[Review] The Mothers: Fillmore East – June 1971 (1971)

A single-disc live album featuring the humorous banter of Flo & Eddie and the mating call of the mud shark.

Kronomyth 11.o: Tales from the squalid days of rock and roll.

That’s right, you heard right, the secret word for tonight is “Mud Shark.” But for this bawdy tale from the not-so-briny shoals of Seattle, Washington alone, this is required listening. Of course, instrumental fans who hunger for something more filling from Fillmore will find it in tracks like “Lonesome Electric Turkey” and the evergreen “Peaches En Regalia.”

This live record (one of the last from the Fillmore East if memory serves) is one of my favorites from the Flo & Eddie experiment, showcasing their unique stage presence on the dialogue-driven “Do You Like My New Car?” and cascading into a delirious version of The Turtles’ “Happy Together.” Unlike some of Frank Zappa’s live releases, Fillmore East retains the atmosphere of a live show from beginning to end, with a minimum of post-doctoring and a maximum of spontaneous energy (or as spontaneous as a band playing a tortuous track like “Little House I Used To Live In” can get).

“Released in a plain, white sleeve purposefully designed to resemble a bootleg (a subject guaranteed to constantly enrage Zappa), the set stands today as one of the great live albums of all time, capturing the full mayhem of a period Mothers show, a concept piece (dated though its groupie obsessions sound today) that nevertheless captures the boiling preoccupations of the age.” — Dave Thompson, “Frank Zappa: The Controversy and Touring Hell of 1970-71

Among the other Zappa/Mothers albums out there, Fillmore East reminds me most of the 200 Motels soundtrack, where a similar mix of complicated instrumentals and humorous dialogue songs co-existed happily (although I understand that Uncle Meat tasted about the same too). As an oral history of rock stars and the groupies who love them, Fillmore East puts Professors Flo & Eddie at the podium, overshadowing the rest of the band much of the time. Ordinarily, their monkeyshines steal the spotlight from the erstwhile top banana (Frank) and his phenomenal fretwork. But Fillmore East finds a better balance than Just Another Band From L.A., for example, alternating between the profane and the musically profound in a way that satisfies both camps.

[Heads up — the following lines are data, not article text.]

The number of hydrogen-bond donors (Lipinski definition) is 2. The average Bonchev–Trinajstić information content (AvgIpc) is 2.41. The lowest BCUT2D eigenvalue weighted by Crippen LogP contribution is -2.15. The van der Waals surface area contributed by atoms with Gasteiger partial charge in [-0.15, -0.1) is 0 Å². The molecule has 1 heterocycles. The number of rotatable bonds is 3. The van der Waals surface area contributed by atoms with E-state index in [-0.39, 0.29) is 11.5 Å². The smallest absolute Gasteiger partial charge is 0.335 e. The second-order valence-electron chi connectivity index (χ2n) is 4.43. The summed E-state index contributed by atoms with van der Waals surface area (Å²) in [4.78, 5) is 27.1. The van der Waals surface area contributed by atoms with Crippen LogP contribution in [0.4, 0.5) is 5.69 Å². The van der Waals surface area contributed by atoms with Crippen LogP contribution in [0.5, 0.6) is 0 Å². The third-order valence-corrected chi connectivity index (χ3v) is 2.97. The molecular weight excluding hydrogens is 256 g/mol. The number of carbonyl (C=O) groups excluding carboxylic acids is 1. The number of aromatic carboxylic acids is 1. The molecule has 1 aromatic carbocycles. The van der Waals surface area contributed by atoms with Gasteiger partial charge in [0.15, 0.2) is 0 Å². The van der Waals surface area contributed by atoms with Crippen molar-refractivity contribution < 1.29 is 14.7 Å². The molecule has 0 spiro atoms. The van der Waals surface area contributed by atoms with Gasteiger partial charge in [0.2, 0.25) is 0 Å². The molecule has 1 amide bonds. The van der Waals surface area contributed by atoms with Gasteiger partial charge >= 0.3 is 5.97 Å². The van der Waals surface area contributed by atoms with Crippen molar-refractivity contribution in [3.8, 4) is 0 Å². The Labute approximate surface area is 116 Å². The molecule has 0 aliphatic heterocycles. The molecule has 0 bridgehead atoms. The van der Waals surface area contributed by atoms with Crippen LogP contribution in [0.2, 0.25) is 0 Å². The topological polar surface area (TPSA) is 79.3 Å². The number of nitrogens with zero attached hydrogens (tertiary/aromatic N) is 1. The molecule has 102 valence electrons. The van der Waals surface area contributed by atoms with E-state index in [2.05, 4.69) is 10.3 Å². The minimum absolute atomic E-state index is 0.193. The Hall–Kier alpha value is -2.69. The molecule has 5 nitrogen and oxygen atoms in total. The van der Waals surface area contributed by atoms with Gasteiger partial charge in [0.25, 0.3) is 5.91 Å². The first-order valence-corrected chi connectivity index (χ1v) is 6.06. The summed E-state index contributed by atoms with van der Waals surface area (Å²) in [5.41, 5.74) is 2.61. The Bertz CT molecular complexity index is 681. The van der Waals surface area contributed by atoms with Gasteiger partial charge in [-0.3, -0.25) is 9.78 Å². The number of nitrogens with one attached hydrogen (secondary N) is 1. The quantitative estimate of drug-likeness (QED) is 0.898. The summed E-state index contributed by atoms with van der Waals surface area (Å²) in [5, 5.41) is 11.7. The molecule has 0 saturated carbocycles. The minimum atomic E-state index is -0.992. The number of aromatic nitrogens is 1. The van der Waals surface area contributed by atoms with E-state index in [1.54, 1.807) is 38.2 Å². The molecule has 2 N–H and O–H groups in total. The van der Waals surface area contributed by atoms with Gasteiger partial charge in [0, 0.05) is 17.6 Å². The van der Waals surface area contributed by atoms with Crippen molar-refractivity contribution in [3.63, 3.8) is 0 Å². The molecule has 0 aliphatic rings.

Original LP Version

A1. Little House I Used To Live In (4:41)
A2. The Mud Shark (5:22)
A3. What Kind of Girl Do You Think We Are? (4:17)
A4. Bwana Dik (2:21)
A5. Latex Solar Beef (2:38)
B1. Willie The Pimp Part One (4:03)
B2. Do You Like My New Car? (7:08)
B3. Happy Together (Garry Bonner/Alan Gordon) (2:57)
B4. Lonesome Electric Turkey (2:32)
B5. Peaches En Regalia (3:22)
B6. Tears Began To Fall (3:50)

All titles written and arranged by Frank Zappa unless noted.

The Players

Aynsley Dunbar (drums), Bob Harris (2nd keyboard & vocals), Howard Kaylan (lead vocals & dialog), Jim Pons (bass & vocals & dialog), Don Preston (mini-moog), Ian Underwood (winds & keyboard & vocals), Mark Volman (lead vocals & dialog), Frank Zappa (guitar & dialog). Produced by Frank Zappa; engineered by Barry Keene; mixed and mastered at Whitney Studios starring Toby Foster.

The Pictures

Cover by Cal Schenkel (he made me do it).

The Plastic

Released on elpee on August 2, 1971 in the US (Bizarre, MS 2042) and the UK (Reprise, K 44150) with label innersleeve; reached #38 on the US charts.

  1. Re-issued on elpee in the US (Reprise, MS 2042) {tan steamboat label}.
  2. Re-released on remastered compact disc in 1991 in the US (Rykodisc, RCD 10167).
  3. Re-issued on remastered compact disc and cassette in 1995 in the US (Rykodisc, RCD/RAC 10512).
  4. Re-issued on limited edition (2,000 copies), remastered compact disc on April 24, 2002 in Japan (Rykodisc, VACK-1213).

1 thought on “[Review] The Mothers: Fillmore East – June 1971 (1971)

  1. Note – there was considerable post-facto vocal overdubbing, with an uncredited Lorraine Belcher adding another strained high voice to the mix. The raw material has since been released on The Mothers 1971.

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